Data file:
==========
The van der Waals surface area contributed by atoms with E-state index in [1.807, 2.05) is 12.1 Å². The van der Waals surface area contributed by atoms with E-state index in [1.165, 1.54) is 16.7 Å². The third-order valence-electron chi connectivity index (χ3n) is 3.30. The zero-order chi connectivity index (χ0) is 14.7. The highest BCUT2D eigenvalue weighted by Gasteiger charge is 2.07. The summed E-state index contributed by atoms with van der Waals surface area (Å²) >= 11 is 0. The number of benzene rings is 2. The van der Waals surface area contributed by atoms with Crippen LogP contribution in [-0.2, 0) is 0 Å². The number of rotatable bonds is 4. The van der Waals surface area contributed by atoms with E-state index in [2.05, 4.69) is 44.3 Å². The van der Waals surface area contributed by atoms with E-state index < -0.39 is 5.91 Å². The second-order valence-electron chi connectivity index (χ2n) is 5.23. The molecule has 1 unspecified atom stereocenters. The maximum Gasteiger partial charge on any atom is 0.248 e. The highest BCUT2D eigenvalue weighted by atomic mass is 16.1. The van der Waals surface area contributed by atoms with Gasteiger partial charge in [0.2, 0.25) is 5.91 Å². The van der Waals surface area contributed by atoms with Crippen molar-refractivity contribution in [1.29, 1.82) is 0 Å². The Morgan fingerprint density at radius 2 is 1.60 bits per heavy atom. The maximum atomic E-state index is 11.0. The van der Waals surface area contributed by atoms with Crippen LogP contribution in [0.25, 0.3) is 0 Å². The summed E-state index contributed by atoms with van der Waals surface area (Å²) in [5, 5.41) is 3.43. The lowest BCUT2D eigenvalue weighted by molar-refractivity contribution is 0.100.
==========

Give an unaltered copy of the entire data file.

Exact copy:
The van der Waals surface area contributed by atoms with E-state index in [1.807, 2.05) is 12.1 Å². The van der Waals surface area contributed by atoms with E-state index in [1.165, 1.54) is 16.7 Å². The third-order valence-electron chi connectivity index (χ3n) is 3.30. The zero-order chi connectivity index (χ0) is 14.7. The highest BCUT2D eigenvalue weighted by Gasteiger charge is 2.07. The summed E-state index contributed by atoms with van der Waals surface area (Å²) >= 11 is 0. The number of benzene rings is 2. The van der Waals surface area contributed by atoms with Crippen LogP contribution in [-0.2, 0) is 0 Å². The number of rotatable bonds is 4. The van der Waals surface area contributed by atoms with E-state index in [2.05, 4.69) is 44.3 Å². The van der Waals surface area contributed by atoms with E-state index < -0.39 is 5.91 Å². The second-order valence-electron chi connectivity index (χ2n) is 5.23. The molecule has 1 unspecified atom stereocenters. The maximum Gasteiger partial charge on any atom is 0.248 e. The highest BCUT2D eigenvalue weighted by atomic mass is 16.1. The van der Waals surface area contributed by atoms with Gasteiger partial charge in [0.2, 0.25) is 5.91 Å². The van der Waals surface area contributed by atoms with Crippen molar-refractivity contribution in [1.29, 1.82) is 0 Å². The Morgan fingerprint density at radius 2 is 1.60 bits per heavy atom. The maximum atomic E-state index is 11.0. The van der Waals surface area contributed by atoms with Crippen LogP contribution in [0.25, 0.3) is 0 Å². The summed E-state index contributed by atoms with van der Waals surface area (Å²) in [5, 5.41) is 3.43. The lowest BCUT2D eigenvalue weighted by molar-refractivity contribution is 0.100.